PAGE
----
Demko of course was voted the team’s MVP of this past season by the fans and that wasn’t a surprise. He was consistently making the big saves keeping the Canucks in games they had no business being in. Demko is also signed for four more years and making five million dollars per season. Right now, that is looking like an absolute bargain.
But as you can tell by the title, we are going to focus on the other franchise cornerstones.
Pettersson and Hughes both took strides this season. However, it didn’t look that way for Pettersson in the first half of the season.
He had trouble scoring or even hitting the net. The passes were off and he wasn’t creating anything on the ice. It looked like it was going to be a very underwhelming season for Pettersson. But that all changed shortly after Bruce Boudreau arrived.
Before January 1st, Pettersson had six goals and 11 assists for 17 points in 34 games. From January 1st to the end of the season, he had 26 goals and 25 assists for 51 points in 47 games. Before the new year, Pettersson had a 50.06 CF%, (ninth on the Canucks) an expected goals percentage of 16.66%, (also ninth on the Canucks) and a high danger Corsi for percentage of 45.00% (17th) at five on five according to NaturalStatTrick. After the calendar flipped, Petterssons’ CF didn’t increase by much to 50.24%. (Tenth on the Canucks) but his xGF percentage jumped to
30.53% (Sixth on the Canucks) and his HDCF bumped up to 49.61. (Fifth on the team)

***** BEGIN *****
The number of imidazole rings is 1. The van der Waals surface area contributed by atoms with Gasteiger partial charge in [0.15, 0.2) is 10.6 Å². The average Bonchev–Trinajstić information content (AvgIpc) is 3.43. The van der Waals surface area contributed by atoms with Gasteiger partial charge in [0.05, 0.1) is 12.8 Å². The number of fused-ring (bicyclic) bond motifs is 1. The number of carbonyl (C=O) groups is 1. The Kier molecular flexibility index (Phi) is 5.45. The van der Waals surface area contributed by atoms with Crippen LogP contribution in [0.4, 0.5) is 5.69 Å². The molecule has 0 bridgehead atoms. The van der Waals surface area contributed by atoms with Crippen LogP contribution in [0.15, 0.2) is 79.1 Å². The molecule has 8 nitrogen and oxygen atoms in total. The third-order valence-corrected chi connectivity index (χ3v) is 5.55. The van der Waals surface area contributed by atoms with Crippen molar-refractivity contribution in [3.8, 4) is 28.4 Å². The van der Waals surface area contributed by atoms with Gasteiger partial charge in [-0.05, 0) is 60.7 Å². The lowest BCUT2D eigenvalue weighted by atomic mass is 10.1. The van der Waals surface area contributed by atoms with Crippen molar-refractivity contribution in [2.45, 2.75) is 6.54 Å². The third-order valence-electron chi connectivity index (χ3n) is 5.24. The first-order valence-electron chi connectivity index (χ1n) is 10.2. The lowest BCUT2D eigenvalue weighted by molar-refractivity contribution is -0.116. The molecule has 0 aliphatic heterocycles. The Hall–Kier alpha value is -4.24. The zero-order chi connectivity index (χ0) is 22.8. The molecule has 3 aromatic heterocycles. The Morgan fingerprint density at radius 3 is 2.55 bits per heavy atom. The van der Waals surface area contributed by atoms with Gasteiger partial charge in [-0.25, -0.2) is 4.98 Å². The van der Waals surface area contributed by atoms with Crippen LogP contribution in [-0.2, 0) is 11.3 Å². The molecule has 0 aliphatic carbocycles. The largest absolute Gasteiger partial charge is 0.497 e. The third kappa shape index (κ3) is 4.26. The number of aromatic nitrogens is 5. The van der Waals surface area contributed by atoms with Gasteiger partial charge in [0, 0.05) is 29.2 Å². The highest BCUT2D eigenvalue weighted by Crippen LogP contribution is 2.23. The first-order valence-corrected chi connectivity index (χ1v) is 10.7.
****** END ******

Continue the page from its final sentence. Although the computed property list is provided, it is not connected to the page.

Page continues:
It was a much better showing in the second half for Pettersson.
His shot looked lethal again and his playmaking and defensive abilities looked like the Pettersson of his first two seasons. It was fair to say Pettersson was back.
“What everybody saw in the second half is what he is,” said Canucks president of hockey operations Jim Rutherford on Pettersson on the DailyFaceoff Rundown Podcast last week.
Pettersson managed to get career highs in goals (32) and points. (68) Not bad for a guy who had trouble scoring during the first half of the season.
As for Hughes, he continued to prove he is one of the best up-and-coming defencemen in the NHL.
His skating was just as smooth as ever and he was making plays on the blue line with ease. Hughes also broke Doug Lidster’s record for most points by Canucks defenceman in a single season with 68 in 76 games. His 60 assists were a career-high and that broke Dennis Kearns’ record for most assists by Canucks defenceman in a single season.
The one thing that Hughes impressed people with this past season was his defending. It was very bad in 2020-21 and in 2021-22, it improved so much.
Hughes wasn’t trying to do too much and stopped overthinking defensively. This past season, he made the simple defensive plays and they worked. Hughes did a much better job of not letting opposing forwards beat him so easily.
Next season, expect Pettersson and Hughes to build off last season’s individual success.
Pettersson will turn 24 in November and Hughes will turn 23 in October. They are both entering the prime of their careers. The best part is we have not seen the best of them yet.
It was great to see Pettersson overcome his first-half slump and Hughes bounce back defensively last season. Both of them have faced a lot of adversity early in their careers and now know what it takes to overcome them.
I just have a feeling both players will be even better next season. Pettersson and Hughes will come into training camp confident and they will take their abilities to new heights. Of course, they are going to need help. Hughes for instance, needs a long-term partner that is reliable while there is a strong possibility that Pettersson could have new linemates next season.
They are two great players to build around and the Canucks are lucky to have them. After taking big steps forward in 2021-22, Pettersson and Hughes will take even bigger steps in 2022-23.